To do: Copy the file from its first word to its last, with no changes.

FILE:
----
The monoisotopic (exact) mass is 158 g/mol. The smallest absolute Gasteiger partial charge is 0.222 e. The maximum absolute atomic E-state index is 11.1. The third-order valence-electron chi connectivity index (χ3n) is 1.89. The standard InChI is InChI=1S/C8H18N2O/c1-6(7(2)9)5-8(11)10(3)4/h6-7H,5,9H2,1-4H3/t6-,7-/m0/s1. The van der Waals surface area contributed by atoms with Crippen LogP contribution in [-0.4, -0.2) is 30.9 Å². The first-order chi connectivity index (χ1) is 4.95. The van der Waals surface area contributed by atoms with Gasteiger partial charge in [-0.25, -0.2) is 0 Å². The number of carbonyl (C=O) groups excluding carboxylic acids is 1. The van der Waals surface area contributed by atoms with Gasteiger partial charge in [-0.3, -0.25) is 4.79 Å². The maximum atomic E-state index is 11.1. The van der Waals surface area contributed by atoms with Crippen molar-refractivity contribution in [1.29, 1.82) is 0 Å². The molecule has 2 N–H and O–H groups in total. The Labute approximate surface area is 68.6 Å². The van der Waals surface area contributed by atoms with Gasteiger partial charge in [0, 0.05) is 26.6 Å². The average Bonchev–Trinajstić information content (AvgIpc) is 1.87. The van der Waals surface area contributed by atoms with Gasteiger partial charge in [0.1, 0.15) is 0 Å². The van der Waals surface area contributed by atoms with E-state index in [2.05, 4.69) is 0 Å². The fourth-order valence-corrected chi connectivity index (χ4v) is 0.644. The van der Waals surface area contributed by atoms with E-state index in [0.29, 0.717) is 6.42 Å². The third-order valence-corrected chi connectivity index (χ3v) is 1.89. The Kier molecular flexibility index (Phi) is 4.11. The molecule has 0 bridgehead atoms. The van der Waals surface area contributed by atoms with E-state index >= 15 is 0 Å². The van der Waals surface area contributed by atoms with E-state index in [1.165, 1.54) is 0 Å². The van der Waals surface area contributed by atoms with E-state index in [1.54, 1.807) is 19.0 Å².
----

The monoisotopic (exact) mass is 158 g/mol. The smallest absolute Gasteiger partial charge is 0.222 e. The maximum absolute atomic E-state index is 11.1. The third-order valence-electron chi connectivity index (χ3n) is 1.89. The standard InChI is InChI=1S/C8H18N2O/c1-6(7(2)9)5-8(11)10(3)4/h6-7H,5,9H2,1-4H3/t6-,7-/m0/s1. The van der Waals surface area contributed by atoms with Crippen LogP contribution in [-0.4, -0.2) is 30.9 Å². The first-order chi connectivity index (χ1) is 4.95. The van der Waals surface area contributed by atoms with Gasteiger partial charge in [-0.25, -0.2) is 0 Å². The number of carbonyl (C=O) groups excluding carboxylic acids is 1. The van der Waals surface area contributed by atoms with Gasteiger partial charge in [-0.3, -0.25) is 4.79 Å². The maximum atomic E-state index is 11.1. The van der Waals surface area contributed by atoms with Crippen molar-refractivity contribution in [1.29, 1.82) is 0 Å². The molecule has 2 N–H and O–H groups in total. The Labute approximate surface area is 68.6 Å². The van der Waals surface area contributed by atoms with Gasteiger partial charge in [0, 0.05) is 26.6 Å². The average Bonchev–Trinajstić information content (AvgIpc) is 1.87. The van der Waals surface area contributed by atoms with Gasteiger partial charge in [0.1, 0.15) is 0 Å². The van der Waals surface area contributed by atoms with E-state index in [2.05, 4.69) is 0 Å². The fourth-order valence-corrected chi connectivity index (χ4v) is 0.644. The van der Waals surface area contributed by atoms with E-state index in [0.29, 0.717) is 6.42 Å². The third-order valence-corrected chi connectivity index (χ3v) is 1.89. The Kier molecular flexibility index (Phi) is 4.11. The molecule has 0 bridgehead atoms. The van der Waals surface area contributed by atoms with E-state index >= 15 is 0 Å². The van der Waals surface area contributed by atoms with E-state index in [1.165, 1.54) is 0 Å². The van der Waals surface area contributed by atoms with E-state index in [1.54, 1.807) is 19.0 Å².